Gabriel Diaz Montemayor is an Assistant Professor of Landscape Architecture at the School of Architecture at the University of Texas Austin since 2013. Previously, Gabriel taught at The Design School of Arizona State University, Auburn University, and the Superior Institute for Architecture and Design (ISAD) of Chihuahua, Mexico. Gabriel holds a Master of Landscape Architecture degree from Auburn University and the Architect title from the Autonomous University of Chihuahua (UACH). He was a registered architect in the Municipality of Chihuahua from 2003-06. Gabriel's research, teaching, and creative activities are concentrated in Northern Mexico and the Southwest of the USA. His research explores public space as a social and environmental integrator in the context of arid North America and the hybrid cultures of the expanded border region between Mexico and the US through the means of multi-purpose landscape infrastructure, mobility, water management, public programs/services, and housing. His studio teaching exercises collaborative design through joint partnerships with public institutions working on real issues and projects with students. Gabriel has organized studios with the Planning Institutes of Chihuahua, Nogales, Los Cabos, Hermosillo, and Saltillo in Mexico; and the cities of Phoenix, AZ, and Redwood City, CA. Gabriel also teaches the Landscape Technology I course in the MLA core sequence. Every other year Gabriel teaches a course titled Latin American Landscapes, studying public space in the region. Gabriel has taught studios, design workshops, and lectured in various Universities of Mexico, Puerto Rico, and the USA, including: Woodbury University San Diego, Tec de Monterrey (ITESM) Campus Chihuahua and Hermosillo, Universidad de Monterrey (UDEM), Universidad Autonoma de Nuevo Leon (UANL), Universidad Marista de Merida, and the Polytechnic University of Puerto Rico (PUPR). He has presented papers in conferences such as CELA (2007, 2010, 2011, 2012, 2013, and 2015), ASEH (2011), ACSA (2008 and 2014), the National ASLA Annual Convention (2012), and CNU (2008). His work and writing have been published by Landscape Architecture Magazine (LAM), Domus Mexico, AULA Journal, Progressive Planning, and Arquine. Gabriel keeps a small practice in Chihuahua, Mexico, as partner of LABOR Studio, where he participates in urban design, landscape architecture, and urban planning projects and research. The work produced in the studio has won professional awards at the Arizona Chapter of the ASLA, including the Tabalaopa Master Plan (an innovative, high density, low income development) and the Design Guidelines for the Urban Edge of Chihuahua.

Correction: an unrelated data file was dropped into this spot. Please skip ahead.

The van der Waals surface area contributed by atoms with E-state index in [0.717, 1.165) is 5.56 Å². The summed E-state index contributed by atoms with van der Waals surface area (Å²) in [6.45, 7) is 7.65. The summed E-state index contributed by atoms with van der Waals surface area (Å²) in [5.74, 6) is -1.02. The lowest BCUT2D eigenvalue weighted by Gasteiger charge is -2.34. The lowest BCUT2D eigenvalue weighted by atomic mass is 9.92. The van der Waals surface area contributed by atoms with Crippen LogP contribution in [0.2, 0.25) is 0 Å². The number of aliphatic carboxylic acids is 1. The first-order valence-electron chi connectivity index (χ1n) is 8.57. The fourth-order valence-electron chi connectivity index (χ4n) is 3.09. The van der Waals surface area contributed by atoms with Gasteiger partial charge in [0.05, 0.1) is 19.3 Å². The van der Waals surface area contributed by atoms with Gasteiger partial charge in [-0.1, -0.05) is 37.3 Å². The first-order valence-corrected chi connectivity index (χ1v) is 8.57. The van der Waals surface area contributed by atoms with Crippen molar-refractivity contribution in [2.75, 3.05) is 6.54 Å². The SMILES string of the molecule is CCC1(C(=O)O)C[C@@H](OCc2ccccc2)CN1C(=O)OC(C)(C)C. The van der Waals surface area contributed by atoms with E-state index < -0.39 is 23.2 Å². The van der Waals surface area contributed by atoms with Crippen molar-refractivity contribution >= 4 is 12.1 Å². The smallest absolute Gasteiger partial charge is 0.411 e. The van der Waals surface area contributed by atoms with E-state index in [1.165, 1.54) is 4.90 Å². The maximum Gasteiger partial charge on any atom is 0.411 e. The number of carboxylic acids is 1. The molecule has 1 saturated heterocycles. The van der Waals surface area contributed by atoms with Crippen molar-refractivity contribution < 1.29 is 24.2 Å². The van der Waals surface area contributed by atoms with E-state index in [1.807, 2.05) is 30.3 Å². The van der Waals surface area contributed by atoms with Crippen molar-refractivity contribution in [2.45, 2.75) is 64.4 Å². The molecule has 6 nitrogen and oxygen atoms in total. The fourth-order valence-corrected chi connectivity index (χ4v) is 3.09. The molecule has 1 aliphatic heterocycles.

Gabriel was recognized with the 2017 UT Austin School of Architecture Outstanding Teaching Award for Studio Instruction.
- Master of Landscape Architecture (MLA) from Auburn University (2007)
- Architect title from the Autonomous University of Chihuahua, Mexico (2001)
- Bachelor in Architecture from the Superior Institute of Architecture and Design of Chihuahua (ISAD), Mexico (1998)
"A Periphery: Issues of Landscape and Urbanism in Northern Mexico" by Gabriel Diaz Montemayor. Published in AULA Journal #6 "The New Mexico" in early 2013.
"Discontinuidades en el desierto vacante" by Gabriel Diaz Montemayor. Published in DOMUS Mexico #05 "El nuevo norte" in early 2013.
"Working on the Edge in Chihuahua" by Carolyn Deuschle. Feature article about Gabriel's work published in Landscape Architecture Magazine (LAM) in July 2011.
"The Edge in the Center" by Gabriel Diaz Montemayor. Published in LabReport #02 of the Phoenix Urban Research Laboratory (PURL) in 2008.
"Nueva plaza en Ciudad Juarez" by Christopher Calott. Article about Gabriel's Benito Juarez Monument Square design in Ciudad Juarez. Published in Arquine Magazine #36 in 2006.
- Landscape Architecture: focus on public space and landscape infrastructure
- Urban Design and Planning: focus on housing, urbanization, and urban peripheries
- Contemporary Latin American Architecture, Landscape Architecture, Urban Design and Planning
- Resiliency and low income areas / informal settlements